CENTRAL ASIA — Anastasia* who came to Christ 20 years ago is a house church leader living in Central Asia. Authorities told her they thought she was retired, but she still teaches six times a week and preaches on Sundays! His passion for the gospel is contagious.
In this Open Doors report, Anastasia, who had her own sewing business, describes how God called her to the ministry of the church ministering to her clients.
Anastasia*, Open house worker:
“It all started when I moved to a small village near the city and asked God:
“’What should I do here because I don’t know anyone?’ God told me to do what I can with my hands. What he said exactly was, “Do what you can do!”
And then I opened my tailor shop, because that’s what I knew how to do. People started coming. And while I was serving them as a tailor, they would tell me about their troubles in life. And I offered them a prayer to pray for their troubles. So we prayed.
“I asked if they wanted to know more about God and what he wanted to tell them about himself. And those who really wanted to know God began to learn the Bible. They started gathering at my workplace in the evening. Then we had more and more people.
“So later, we rented a bigger room, a room. The church was formed because of people’s need to know God. Later, the church I had attended in the city decided that I would do pastoral ministry. So after two years of ministry, I was ordained a pastor because I had about 60 people in my group at the time. This is how our group became a church.
Anastasia exercises her ministry in a difficult environment: she has been watched by the secret police and threatened because of her faith. Central Asian Christians often face oppression from the authorities and opposition within their own families.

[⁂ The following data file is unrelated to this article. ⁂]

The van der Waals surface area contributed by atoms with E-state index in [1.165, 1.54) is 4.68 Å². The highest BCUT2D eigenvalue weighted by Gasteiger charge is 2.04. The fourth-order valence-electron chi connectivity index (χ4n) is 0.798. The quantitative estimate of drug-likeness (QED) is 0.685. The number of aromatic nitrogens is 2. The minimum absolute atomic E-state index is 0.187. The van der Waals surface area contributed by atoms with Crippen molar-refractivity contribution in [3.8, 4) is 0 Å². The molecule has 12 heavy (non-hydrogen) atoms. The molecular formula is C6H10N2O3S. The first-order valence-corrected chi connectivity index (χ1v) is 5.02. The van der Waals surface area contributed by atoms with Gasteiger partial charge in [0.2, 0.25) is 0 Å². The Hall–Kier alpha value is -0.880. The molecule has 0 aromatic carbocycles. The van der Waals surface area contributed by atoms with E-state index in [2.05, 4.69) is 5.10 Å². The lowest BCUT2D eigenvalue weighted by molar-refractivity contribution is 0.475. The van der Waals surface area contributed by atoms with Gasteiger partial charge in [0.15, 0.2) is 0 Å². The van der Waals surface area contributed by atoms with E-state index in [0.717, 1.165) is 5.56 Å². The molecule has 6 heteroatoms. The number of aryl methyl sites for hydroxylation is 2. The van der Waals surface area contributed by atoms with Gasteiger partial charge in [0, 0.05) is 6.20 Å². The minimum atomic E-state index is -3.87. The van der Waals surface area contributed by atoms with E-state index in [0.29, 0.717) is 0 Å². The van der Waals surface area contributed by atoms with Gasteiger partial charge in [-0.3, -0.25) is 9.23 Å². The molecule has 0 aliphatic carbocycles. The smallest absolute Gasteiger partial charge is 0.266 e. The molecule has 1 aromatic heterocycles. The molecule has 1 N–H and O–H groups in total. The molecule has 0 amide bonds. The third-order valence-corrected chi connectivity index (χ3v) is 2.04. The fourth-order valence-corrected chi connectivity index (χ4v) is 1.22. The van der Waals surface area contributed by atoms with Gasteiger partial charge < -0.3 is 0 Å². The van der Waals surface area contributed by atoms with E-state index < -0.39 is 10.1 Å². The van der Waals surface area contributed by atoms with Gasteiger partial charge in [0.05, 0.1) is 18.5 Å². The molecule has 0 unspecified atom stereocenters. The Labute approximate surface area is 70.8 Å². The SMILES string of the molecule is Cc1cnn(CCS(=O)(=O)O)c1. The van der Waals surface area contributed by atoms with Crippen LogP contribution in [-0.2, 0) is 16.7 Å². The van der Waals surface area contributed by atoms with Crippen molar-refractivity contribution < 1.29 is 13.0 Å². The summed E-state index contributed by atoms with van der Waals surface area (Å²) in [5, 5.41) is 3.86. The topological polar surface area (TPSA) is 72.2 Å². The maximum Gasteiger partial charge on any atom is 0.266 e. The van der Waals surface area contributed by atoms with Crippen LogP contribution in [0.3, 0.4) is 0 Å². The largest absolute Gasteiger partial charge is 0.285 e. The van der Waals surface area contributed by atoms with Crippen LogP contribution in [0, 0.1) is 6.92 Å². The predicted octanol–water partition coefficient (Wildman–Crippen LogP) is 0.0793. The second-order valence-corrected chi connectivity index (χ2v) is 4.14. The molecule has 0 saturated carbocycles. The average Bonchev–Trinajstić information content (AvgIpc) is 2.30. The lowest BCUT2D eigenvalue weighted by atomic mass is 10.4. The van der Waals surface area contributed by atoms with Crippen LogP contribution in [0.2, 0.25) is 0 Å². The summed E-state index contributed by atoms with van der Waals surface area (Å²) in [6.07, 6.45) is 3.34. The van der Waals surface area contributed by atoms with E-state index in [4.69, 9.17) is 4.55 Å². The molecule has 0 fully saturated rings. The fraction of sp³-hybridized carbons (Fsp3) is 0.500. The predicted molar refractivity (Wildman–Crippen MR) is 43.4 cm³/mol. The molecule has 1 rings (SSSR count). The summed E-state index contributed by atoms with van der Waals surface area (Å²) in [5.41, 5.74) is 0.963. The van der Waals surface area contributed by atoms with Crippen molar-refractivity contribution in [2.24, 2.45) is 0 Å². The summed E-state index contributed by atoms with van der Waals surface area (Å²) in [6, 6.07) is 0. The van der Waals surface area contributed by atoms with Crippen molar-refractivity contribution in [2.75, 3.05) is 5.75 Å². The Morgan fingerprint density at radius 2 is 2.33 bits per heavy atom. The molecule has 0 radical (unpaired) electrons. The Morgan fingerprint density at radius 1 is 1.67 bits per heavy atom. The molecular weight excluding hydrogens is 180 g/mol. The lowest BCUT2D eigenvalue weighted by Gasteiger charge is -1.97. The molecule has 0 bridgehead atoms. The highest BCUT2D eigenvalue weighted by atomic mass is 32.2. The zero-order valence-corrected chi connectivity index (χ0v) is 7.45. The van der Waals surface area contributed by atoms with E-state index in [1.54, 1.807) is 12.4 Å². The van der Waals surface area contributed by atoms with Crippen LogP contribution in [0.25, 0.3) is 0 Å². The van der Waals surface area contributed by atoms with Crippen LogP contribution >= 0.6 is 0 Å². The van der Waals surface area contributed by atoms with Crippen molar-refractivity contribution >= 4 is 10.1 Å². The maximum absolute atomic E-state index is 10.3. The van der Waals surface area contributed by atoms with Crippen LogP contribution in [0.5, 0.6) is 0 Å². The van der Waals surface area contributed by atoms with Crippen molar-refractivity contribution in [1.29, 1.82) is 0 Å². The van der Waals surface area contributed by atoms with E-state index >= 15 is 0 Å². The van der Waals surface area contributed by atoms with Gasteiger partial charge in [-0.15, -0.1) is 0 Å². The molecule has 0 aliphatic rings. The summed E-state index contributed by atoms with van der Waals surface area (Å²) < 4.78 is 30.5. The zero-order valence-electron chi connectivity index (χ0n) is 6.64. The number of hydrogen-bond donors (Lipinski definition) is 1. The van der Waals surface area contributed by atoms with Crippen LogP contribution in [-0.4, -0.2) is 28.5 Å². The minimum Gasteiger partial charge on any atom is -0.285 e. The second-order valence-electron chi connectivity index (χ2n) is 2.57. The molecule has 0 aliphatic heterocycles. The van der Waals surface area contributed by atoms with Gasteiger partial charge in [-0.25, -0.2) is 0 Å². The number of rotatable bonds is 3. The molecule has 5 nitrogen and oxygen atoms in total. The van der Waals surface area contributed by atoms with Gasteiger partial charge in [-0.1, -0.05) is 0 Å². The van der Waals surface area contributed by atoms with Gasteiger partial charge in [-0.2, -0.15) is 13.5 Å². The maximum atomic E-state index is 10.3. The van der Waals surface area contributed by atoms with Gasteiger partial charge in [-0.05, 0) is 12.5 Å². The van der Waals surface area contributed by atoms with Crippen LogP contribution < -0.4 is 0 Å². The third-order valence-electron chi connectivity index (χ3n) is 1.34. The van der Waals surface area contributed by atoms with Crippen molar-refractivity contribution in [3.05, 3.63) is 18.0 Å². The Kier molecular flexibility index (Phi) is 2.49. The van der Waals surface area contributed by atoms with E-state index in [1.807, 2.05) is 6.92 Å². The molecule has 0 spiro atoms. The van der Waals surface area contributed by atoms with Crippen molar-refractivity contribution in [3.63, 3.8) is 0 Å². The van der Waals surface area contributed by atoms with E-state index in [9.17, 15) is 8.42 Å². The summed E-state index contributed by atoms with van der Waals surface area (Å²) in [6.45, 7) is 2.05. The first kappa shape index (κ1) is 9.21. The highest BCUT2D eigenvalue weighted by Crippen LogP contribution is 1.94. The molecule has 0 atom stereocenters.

“In the past 10 years, there are about 10 pastors who left the country with their families and went to live abroad to escape persecution. These days, authorities are using quarantine measures to prevent people from gathering. Many churches in our country have been fined for violating quarantine measures, even though at the same time markets and shopping malls are open for visitation.
“But for the church there are special rules. There is also a type of oppression that people face within the family. In our church we have women who are beaten by their husbands because of their belief in Christ. Of Asian origin, these women are expected and forced by their relatives to turn to Islam. So we certainly face a lot of oppression, but God gives us the strength to endure and overcome it.
In 2019, the Secret Service told Anastasia they believed she was retired and no longer a threat to society. But she continues to serve God with passion, energy and courage.
“My husband and I continue our pastoral ministry. I have the gift of a pastor/teacher, so I teach six times a week, preach on Sundays, teach children’s leaders, write children’s workbooks with Bible stories, I serve women and write parenting courses for them.
“During quarantine, we are maintaining our services through Zoom. I worked on teaching everyone, especially older people, how to use the Zoom app. Praise God that we can organize our services online. The fact that some family members who did not go to church are now listening to the sermons is particularly gratifying, because they are staying at home with their whole family. God comes to every house with his Sunday sermon
*Name changed for security reasons.
Read more news about Christian persecution, Christian ministry and world missions.
About Open Doors UK
Open Doors is a non-denominational mission that supports persecuted Christians in over 70 countries where Christianity is socially or legally discouraged or oppressed. In their work, they provide vital support, training and resources to people facing persecution or discrimination.
The resources they provide include the distribution of Bibles and literature, the organization of leadership trainings, assistance with socio-economic development and intercessory prayer. They also help victims of violence and disaster, including widows and orphans, with practical support such as relief, livelihood support and community development projects.
Their vision is of a world in which every persecuted Christian is remembered and supported by other Christians. They pray for a world where there is no persecution.